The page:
Sometimes things come to you in the middle of the night that can be life-changing. I don't know whether this is one of those things, but I guess we shall see.
Willy Wonka and the Chocolate Factory was one of my favorite movies . . . not the version where Johnny Depp plays a very pedophile-like man in a purple suit, but the original with Gene Wilder . . . the one which, incidentally, was made merely to promote General Mills' "Wonka" candy bars.
I was thinking tonight about one of the final scenes, in which Wonka, Grandpa Joe and Charlie find themselves in the famed Great Glass Elevator. Wonka explains to Charlie that each of the black buttons takes the elevator to a different room in the factory and that, "Up until now, I've pushed them all, except one." He points to a red button at the top of the elevator.
Why did Wonka never push that red button? After a lifetime of accomplishment as the world's premier chocolateur, perhaps he felt there was too much at stake to push the red button? The red button was an unknown, with obvious risks which Mr. Wonka could not calculate.
Charlie, out of childish curiosity and naivety, fearlessly pushes that button. As the elevator takes off, a fearful look sweeps over his face as he realizes that he may have sent the trio on a path to certain doom . . . but at this point, there is no going back. It turns out well for Charlie and the movie ends with him, Grandpa Joe and Willy Wonka flying peacefully through the air over their hometown; his dreams came true, he is given the chocolate factory and everything he always wanted and he lives happily ever after.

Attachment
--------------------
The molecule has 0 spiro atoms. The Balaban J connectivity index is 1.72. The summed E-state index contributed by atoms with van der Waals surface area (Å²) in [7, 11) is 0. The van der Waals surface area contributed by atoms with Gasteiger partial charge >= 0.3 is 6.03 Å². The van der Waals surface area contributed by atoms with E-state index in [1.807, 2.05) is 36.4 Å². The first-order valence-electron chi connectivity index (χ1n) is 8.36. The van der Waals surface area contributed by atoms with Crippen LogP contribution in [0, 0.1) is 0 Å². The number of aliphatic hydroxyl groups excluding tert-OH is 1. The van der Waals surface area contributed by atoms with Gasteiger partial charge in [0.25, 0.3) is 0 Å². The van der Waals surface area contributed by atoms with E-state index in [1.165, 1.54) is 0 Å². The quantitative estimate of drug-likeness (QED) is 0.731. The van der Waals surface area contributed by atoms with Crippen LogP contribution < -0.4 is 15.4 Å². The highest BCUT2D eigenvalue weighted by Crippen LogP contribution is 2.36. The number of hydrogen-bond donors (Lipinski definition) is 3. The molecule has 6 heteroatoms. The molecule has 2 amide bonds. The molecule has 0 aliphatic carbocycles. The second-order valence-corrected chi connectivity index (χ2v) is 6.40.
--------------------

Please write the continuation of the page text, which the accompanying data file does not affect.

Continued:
Sometimes I wonder whether I should be pushing more red buttons. Some of the people I truly admire (Ashley Palar, Megan Tormey, Christian Schwärzler, Kristi Schipull, Tammy Kirchner and the entire Carpp family come to mind) fearlessly push the red buttons. On average, it has probably made their lives more rewarding.
I, on the other hand, have generally been the one to consider, ad-nasium, the positive and negative consequences of my actions and, on the whole, I think that I've made some very good calls. (See also: near-obsession with personal finance and avoiding lifestyle inflation.) However, there have been a number of red buttons which went untouched, which, in retrospect, I wish I had pushed.
Many a false step is made by standing still. Perhaps I need to start pressing some red buttons?